Fans of New Jersey natives Titus Andronicus have gone so far as to credit the band with keeping punk alive.
Loud guitars, raucous choruses and heady, large-as-life lyrical concepts have earned it acclaim once thought unbecoming of the underground nature of punk music. Pitchfork was one of the first to publish a positive review of the band’s 2008 debut, The Airing of Grievances. Rolling Stone named them one of the best new bands of 2010 following the release of their sophomore Civil War concept album, The Monitor.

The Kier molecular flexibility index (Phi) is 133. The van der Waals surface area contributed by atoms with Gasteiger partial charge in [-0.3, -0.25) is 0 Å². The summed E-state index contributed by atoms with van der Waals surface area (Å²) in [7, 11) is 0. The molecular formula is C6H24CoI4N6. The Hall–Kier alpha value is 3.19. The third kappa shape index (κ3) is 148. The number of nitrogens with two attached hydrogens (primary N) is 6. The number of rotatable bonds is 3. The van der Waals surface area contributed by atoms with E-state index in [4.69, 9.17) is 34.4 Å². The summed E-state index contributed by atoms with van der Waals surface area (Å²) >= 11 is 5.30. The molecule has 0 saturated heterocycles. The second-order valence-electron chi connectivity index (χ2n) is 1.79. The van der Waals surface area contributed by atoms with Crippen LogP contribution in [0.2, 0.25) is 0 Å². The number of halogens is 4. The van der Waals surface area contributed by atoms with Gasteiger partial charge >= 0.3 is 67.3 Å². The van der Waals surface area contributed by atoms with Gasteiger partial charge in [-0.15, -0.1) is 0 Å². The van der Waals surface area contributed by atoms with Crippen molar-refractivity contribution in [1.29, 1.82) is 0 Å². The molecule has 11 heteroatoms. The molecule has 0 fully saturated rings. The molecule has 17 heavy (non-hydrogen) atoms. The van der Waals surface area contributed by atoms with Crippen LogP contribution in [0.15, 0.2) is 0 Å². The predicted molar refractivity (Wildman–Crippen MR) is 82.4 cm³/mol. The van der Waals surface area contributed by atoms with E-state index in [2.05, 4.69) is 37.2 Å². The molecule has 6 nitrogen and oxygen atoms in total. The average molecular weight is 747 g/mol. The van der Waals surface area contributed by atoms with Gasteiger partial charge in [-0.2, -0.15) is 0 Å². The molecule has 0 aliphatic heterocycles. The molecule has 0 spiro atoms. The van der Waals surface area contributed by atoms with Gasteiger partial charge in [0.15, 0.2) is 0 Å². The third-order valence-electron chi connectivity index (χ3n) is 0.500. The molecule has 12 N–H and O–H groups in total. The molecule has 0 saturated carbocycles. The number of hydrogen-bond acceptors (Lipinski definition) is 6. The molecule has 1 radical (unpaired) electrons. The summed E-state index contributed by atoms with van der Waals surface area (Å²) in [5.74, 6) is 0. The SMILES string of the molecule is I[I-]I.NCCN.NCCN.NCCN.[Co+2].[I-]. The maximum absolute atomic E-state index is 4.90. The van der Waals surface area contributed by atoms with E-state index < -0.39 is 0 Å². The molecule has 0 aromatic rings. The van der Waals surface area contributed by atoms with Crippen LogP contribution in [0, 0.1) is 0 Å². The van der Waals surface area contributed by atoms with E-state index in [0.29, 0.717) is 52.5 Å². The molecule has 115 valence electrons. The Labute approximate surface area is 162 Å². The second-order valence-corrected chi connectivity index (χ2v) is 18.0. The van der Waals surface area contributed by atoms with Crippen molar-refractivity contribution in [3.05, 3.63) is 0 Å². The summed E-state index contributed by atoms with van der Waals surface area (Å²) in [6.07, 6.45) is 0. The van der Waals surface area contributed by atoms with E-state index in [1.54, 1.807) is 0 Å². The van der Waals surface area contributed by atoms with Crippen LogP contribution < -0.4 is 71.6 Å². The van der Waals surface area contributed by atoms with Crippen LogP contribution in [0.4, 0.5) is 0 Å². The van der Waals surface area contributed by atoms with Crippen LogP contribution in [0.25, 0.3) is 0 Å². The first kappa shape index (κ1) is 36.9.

Naturally, the hype has been building for the release Titus Andronicus’ third album, Local Business, out today on XL Recordings. It is one of the band’s most stripped-down and sprawling, as well as an autobiographical effort from frontman Patrick Stickles, who chose to relay personal struggles within the album’s framework.
Despite the wealth of responsibility that seemingly rests on these punk purveyors’ shoulders, Stickles said there is only one group the band answers to for a reaction to the new record. Continue reading →